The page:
• That’s a fairly typical response, and is pretty much how I used to think of it. The nature of homeopathic prescribing has not lent itself well to the model of randomized controlled studies, in that in order for homeopathy to be effective, it has to best match a host of symptoms / traits, not just one – there are many kinds of fever, many kinds of cough, many factors for hypertension, etc. – and in addition, the potency and dose that works for one person won’t necessarily work for another. There’s well over a hundred years of case study research in support of it; but/and there is a growing body of more comparative research, for those more convinced by that. Some of it can be found here: http://www.homeopathycenter.org/research. Ultimately, I put my own experience first in terms of faith – for example, I’ve done more to heal my moods, menstrual discomfort, skin conditions, and digestion with homeopathy (and prior to that, with various dietary changes) than a lifetime of allopathic medicine was ever able to do for me. I wouldn’t recommend something in a serious situation such as yours without striking personal experience of my own. I’m sorry if it seems like I’m trying to proselytize – I’m not, really. I just care about the fact that you suffer these debilitating visitations. If you’d like to communicate more on the subject at any point, let’s use email, so as not to take up comment space on your site. Sun’s out, birds are singing – I’m off to enjoy the day. Saw a Northern Flicker yesterday, by chance – it was stunning. Happy Sunday-into-Monday, Barry. E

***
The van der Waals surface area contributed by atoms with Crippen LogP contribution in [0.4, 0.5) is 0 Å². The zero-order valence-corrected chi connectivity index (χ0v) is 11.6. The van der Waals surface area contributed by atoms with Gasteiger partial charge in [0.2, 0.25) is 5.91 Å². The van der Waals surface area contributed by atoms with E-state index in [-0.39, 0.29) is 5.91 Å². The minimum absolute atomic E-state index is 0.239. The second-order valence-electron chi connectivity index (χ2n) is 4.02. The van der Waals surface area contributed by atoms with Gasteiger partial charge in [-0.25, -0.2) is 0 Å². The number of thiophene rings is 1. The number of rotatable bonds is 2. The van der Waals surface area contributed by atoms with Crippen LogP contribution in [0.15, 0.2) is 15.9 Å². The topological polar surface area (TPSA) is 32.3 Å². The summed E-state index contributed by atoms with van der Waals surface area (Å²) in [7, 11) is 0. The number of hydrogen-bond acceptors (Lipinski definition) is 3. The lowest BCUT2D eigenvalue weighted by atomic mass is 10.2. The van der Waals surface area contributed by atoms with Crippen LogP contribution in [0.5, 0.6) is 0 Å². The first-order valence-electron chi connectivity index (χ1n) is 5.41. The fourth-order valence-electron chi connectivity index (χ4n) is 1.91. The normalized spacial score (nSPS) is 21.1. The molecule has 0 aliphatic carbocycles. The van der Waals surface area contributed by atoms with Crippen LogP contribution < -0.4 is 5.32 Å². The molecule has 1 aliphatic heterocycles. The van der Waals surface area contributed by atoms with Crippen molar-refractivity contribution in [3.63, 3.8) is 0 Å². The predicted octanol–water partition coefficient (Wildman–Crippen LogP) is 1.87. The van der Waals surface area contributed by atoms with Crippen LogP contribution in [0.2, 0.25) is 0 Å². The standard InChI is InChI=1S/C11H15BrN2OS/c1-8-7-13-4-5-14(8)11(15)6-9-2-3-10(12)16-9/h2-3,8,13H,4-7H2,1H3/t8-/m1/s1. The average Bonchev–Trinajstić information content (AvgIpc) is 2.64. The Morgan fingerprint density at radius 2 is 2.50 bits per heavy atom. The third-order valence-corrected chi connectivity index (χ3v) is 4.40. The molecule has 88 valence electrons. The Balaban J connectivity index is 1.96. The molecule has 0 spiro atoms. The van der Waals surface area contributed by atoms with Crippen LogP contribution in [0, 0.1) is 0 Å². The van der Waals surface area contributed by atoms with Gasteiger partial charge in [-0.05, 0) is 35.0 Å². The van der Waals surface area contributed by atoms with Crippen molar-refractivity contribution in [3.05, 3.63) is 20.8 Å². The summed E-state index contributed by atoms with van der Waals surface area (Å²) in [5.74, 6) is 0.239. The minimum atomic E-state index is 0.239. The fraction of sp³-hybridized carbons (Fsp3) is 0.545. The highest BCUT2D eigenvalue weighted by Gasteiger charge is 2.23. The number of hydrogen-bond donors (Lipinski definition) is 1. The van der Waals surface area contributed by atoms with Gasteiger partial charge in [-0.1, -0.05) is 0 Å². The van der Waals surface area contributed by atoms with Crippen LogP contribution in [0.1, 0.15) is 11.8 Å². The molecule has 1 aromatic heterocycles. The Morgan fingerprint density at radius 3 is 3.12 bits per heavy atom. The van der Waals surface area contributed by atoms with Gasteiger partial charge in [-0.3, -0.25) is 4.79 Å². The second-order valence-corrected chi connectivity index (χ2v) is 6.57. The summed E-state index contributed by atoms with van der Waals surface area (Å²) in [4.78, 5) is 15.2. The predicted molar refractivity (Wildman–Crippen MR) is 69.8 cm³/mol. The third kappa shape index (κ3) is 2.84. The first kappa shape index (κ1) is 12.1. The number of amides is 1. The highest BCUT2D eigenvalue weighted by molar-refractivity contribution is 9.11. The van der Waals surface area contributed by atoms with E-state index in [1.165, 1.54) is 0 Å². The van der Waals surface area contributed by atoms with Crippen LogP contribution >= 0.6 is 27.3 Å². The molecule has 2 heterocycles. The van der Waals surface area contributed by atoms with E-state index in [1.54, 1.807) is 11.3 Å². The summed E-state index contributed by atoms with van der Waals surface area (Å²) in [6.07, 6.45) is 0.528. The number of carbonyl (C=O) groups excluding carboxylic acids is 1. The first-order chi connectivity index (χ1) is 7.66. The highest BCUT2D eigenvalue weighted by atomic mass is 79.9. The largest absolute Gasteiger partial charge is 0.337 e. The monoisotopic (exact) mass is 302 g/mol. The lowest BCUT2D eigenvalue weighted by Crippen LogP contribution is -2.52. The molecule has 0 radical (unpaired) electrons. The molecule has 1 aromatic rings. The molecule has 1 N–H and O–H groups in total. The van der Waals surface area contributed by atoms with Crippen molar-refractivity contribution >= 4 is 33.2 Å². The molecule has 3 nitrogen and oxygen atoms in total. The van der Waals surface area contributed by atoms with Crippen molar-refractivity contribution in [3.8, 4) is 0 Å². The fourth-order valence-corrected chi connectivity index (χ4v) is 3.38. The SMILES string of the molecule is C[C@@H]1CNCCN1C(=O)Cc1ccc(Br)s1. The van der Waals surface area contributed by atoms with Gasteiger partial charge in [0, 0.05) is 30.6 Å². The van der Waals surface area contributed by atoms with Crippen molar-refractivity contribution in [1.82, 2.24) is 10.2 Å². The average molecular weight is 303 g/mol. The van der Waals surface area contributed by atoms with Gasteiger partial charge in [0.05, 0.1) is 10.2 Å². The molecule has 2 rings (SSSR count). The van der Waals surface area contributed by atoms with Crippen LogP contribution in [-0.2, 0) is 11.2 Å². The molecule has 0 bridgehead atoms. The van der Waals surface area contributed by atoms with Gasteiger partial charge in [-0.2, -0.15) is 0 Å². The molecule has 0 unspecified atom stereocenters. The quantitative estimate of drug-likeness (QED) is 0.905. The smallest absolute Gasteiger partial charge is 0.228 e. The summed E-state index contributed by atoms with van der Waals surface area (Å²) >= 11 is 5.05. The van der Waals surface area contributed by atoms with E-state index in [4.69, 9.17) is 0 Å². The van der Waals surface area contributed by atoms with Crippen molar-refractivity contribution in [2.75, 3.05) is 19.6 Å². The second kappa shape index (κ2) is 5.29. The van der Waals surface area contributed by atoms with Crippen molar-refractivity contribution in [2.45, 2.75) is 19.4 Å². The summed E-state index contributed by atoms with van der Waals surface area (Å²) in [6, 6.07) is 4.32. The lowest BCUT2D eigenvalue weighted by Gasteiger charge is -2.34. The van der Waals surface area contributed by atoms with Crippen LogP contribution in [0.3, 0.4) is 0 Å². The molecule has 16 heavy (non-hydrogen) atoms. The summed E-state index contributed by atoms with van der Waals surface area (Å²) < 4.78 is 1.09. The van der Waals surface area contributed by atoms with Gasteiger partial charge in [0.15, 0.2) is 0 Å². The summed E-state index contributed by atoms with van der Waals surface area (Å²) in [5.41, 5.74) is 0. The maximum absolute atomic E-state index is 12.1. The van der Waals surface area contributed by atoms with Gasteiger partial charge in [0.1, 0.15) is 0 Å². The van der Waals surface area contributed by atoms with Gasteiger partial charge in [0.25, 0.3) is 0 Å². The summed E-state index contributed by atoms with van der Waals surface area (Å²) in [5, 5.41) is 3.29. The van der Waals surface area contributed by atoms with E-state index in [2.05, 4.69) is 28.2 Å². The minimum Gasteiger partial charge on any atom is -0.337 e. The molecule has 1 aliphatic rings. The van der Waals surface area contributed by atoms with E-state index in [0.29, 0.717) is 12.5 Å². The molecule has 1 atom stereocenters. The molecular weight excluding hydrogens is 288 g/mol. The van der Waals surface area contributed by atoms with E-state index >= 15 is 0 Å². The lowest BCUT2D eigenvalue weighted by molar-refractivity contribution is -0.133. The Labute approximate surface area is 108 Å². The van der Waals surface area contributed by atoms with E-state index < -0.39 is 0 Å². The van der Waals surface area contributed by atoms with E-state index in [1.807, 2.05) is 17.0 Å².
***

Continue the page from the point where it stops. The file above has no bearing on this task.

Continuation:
• I have a few relatives who swear by homeopathy, and by all accounts their health has improved since starting with it. However others who were tempted to try it as a consequence of the apparent success have experienced no improvement. I’m sure some people do find homeopathy helpful but some people find the laying on of hands or prayer just as helpful. The mind can be a poweful tool in assisting recovery, and I’m yet to be convinced that it’s anthing other than “mind over matter” in these circumstances. And being the skeptic I am when it comes to health matters, I don’t believe that such treatments would do me any good.